Obituary: Banjo performer Clem Vickery, 73
It was a chance discovery in his grandfather’s dusty attic at the age of nine that inspired a lifelong love of music.
As soon as Clem Vickery picked up the long-forgotten banjo, he was hooked.
And by the age of 16, the talented musician had acquired enough skills and knowledge to perform.
His passion and enthusiasm for the instrument became the start of a 40-year professional musical career – with his big breakthrough when he began performing on the now famous The Black and White Minstrel Show – and he built a repertoire by taking renowned music from the western classical tradition and arranging it for the banjo.
A longtime resident of Wicken Green, near Fakenham, North Norfolk, he prospered as manager of the fretted instrument company Clifford Essex and designed some of the finest banjos, mandolins and ukuleles available anywhere in the world. world.
Born Clement Andrew Vickery on January 31, 1949 in Forest Gate, London, he was the only child of Clement Horace Vickery and Gladys Florence. His two sisters were Kathleen and Doreen.
As a child, he was very passionate and well versed in model airplanes and boat building. He would take great pride in ensuring that his models survived as long as possible and would spend hours, if not days, fully engaged in these activities.
The part he enjoyed the most was flying or cruising the models, with testing spaces in abundance at the time due to the presence of a boating lake around every corner.
He had recently expressed a renewed desire to redo these models and was looking forward to assembling a Tiger Moth model purchased for him last Christmas.
Mr Vickery attended Plaistow Grammar from 1960 to 1966, but later confessed his desire to attend the local technical college instead to satisfy his love of design and wood and metal work.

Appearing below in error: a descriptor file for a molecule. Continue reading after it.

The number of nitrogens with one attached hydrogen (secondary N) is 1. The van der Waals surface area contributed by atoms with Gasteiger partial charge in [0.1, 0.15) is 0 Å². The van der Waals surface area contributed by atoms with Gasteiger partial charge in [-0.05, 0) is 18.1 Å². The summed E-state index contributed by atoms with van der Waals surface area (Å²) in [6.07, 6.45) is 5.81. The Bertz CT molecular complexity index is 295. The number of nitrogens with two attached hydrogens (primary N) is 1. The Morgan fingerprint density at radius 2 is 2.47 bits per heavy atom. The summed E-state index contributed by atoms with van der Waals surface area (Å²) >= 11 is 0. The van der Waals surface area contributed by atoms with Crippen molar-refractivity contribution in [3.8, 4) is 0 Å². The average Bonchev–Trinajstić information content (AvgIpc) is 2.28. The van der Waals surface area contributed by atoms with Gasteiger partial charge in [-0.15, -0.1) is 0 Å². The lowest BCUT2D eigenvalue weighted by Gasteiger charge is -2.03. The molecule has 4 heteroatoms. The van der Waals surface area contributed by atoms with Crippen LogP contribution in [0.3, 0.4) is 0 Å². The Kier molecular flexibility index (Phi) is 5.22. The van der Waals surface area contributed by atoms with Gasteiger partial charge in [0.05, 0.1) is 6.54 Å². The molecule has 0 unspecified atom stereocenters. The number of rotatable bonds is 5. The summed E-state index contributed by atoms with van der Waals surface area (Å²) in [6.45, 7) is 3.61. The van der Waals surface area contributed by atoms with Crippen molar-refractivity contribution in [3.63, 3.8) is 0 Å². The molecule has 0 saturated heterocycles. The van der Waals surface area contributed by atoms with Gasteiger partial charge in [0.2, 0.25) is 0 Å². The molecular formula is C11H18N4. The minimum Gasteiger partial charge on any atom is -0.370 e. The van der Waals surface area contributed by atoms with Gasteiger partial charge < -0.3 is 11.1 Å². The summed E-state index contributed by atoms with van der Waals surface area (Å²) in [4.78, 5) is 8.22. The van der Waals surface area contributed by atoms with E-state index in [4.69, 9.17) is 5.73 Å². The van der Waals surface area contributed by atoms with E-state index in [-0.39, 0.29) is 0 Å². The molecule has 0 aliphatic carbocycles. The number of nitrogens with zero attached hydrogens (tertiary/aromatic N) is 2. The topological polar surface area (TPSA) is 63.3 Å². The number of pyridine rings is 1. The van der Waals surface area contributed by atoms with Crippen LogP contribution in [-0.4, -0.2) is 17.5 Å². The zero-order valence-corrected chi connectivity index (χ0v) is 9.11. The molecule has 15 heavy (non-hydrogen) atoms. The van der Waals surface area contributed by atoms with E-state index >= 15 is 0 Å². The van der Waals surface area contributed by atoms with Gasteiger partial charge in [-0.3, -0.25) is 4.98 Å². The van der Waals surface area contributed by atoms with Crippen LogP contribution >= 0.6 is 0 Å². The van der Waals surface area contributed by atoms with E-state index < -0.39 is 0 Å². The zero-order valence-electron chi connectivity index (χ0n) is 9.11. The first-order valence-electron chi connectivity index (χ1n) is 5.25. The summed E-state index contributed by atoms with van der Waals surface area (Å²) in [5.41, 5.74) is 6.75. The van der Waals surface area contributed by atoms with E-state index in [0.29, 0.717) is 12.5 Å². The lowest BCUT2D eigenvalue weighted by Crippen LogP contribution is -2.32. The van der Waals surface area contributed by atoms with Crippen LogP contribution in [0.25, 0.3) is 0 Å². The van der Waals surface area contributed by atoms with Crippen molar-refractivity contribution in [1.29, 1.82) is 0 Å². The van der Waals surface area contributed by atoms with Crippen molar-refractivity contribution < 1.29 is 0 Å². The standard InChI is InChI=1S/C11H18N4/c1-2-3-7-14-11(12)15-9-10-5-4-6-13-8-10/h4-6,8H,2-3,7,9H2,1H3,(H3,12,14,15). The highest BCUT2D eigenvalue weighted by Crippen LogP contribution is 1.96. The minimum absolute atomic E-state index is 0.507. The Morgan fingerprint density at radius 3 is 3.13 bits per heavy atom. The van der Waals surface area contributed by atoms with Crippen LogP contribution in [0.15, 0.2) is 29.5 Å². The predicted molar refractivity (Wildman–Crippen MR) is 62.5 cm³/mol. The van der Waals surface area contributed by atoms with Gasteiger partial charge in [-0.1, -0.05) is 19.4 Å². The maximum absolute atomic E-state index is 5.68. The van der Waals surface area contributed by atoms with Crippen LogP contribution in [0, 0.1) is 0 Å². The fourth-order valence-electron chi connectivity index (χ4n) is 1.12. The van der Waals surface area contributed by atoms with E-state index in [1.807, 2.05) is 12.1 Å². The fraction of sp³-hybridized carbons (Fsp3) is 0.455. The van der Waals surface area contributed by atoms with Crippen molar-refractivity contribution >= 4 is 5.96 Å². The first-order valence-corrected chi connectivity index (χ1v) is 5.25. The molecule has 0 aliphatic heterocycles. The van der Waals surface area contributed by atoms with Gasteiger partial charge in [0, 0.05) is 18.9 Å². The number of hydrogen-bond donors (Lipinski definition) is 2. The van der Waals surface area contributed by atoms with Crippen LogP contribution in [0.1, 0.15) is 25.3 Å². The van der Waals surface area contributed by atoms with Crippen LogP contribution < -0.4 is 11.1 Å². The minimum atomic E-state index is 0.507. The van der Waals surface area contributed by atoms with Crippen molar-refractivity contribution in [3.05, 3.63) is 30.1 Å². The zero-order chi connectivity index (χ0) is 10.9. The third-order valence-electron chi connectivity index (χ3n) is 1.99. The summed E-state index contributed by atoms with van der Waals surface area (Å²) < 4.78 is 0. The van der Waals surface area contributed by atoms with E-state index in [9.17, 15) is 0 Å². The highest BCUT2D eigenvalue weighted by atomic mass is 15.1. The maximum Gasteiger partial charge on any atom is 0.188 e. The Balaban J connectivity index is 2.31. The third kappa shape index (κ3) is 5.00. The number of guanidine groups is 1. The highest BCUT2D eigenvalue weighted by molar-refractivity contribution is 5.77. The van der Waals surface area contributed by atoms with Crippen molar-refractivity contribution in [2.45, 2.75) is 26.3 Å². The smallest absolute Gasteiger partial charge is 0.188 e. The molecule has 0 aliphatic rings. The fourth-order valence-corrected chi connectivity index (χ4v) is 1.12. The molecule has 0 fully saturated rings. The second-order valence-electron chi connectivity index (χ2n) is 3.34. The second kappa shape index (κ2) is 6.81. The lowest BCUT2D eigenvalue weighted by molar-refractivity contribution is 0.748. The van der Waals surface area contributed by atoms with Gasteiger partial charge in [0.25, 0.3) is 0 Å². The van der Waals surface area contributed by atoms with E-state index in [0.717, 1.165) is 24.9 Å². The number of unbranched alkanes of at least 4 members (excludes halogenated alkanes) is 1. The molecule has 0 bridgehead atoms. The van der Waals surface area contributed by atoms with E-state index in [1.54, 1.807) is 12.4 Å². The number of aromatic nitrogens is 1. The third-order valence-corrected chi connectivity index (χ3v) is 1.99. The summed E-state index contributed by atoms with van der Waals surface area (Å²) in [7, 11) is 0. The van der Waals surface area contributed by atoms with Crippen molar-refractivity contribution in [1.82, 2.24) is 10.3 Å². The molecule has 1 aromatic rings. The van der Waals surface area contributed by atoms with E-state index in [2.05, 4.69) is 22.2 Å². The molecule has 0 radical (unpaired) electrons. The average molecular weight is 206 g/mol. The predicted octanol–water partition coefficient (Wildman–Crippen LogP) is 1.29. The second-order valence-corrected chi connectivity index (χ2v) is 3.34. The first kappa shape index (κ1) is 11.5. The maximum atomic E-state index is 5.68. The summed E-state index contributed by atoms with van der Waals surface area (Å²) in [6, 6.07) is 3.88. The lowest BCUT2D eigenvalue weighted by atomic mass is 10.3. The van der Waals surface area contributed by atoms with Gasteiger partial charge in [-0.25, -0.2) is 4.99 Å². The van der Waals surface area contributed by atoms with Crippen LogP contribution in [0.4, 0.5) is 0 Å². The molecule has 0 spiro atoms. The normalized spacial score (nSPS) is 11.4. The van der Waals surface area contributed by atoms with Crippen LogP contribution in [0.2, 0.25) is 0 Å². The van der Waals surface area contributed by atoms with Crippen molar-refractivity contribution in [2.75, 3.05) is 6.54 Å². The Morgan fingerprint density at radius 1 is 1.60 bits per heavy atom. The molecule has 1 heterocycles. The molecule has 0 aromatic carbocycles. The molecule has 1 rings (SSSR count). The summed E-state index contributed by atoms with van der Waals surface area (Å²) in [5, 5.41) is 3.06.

Following his grandfather’s discovery of the banjo, at age 16, Mr. Vickery had acquired enough skills and knowledge to perform in local dance groups. Over the years he has starred in many as well as directing his own.
He also appeared on television shows, including a season of David Nixon and his own show, Mini Melodies, in the mid-1970s. During this time he was also chosen to represent Britain in the first International Jubilee banjo in California, USA, where he finished on a podium position.
Later in his career he performed as a soloist and one of his most rewarding periods was touring the UK in a campervan with his late partner Jenny and their many dogs, sometimes leaving their home village of Wicken Green for months. time.
In 2007 the couple decided to revive Clifford Essex Music Limited from their home. Mr. Vickery became its director and designed some of the finest banjos, mandolins and ukuleles available anywhere in the world.
During this time he also revived and edited The BMG–Banjo, Mandolin, Guitar–magazine. This saw him work with David Cotton, Alan Middleton, David Wade, Garry Silbert, Bob White, John Baldry and countless others. His dedication to the company was unwavering and he was still processing orders and buying stock just days before his death.
His son, Clem Vickery Jnr, paid tribute to his father on behalf of the family, describing his life as “colourful”.
He said: “Dad started his working life as an apprentice telecommunications engineer. However, early in his apprenticeship, he spotted an advertised sales position at Clifford Essex Music in Covent Garden. Despite a severe pay cut, he accepted the job.
“While working for Clifford Essex he also played nightly in a variety of sets around London so essentially he had two jobs. He knew burning the candle at both ends was not sustainable , however, he continued as best he could.
“I remember him mentioning the rare times he’d slip into work late and cloudy-eyed, only to be called in to have a chat with his boss.
“One of Dad’s regular jobs at the store was to demonstrate banjos to customers. One day, while performing such a task, and unbeknownst to him, a BBC producer was rummaging through the shop. He was blown away hearing Dad’s virtuoso magic and had no hesitation in inviting Dad to audition for a BBC musical role a few days later.
“As a result, Dad started acting in the BBC television series ‘Black and White Minstrel Show’ in 1971. It was his big break, he knew he would have to give up his job at Clifford Essex, however, as the fate would have it, he would eventually find his way back 35 years later.
“In 1973 George Mitchell offered him an eight-month season in the West End stage show at the New Victoria Theatre, which he naturally accepted. He wasn’t too enthusiastic as it turned out he would have to act out, but it was too late, he was under contract.
“He was passionate about his music and had a great sense of humor. He was always driven, hardworking and thrived for perfection.
Mr Vickery died on February 6 and is survived by his children Tracey, Clem, Amanda, Maria, Lloyd, Andy and Iain.
He was buried with “the love of his life” Jenny, alongside his parents, at a celebration of his life on February 25.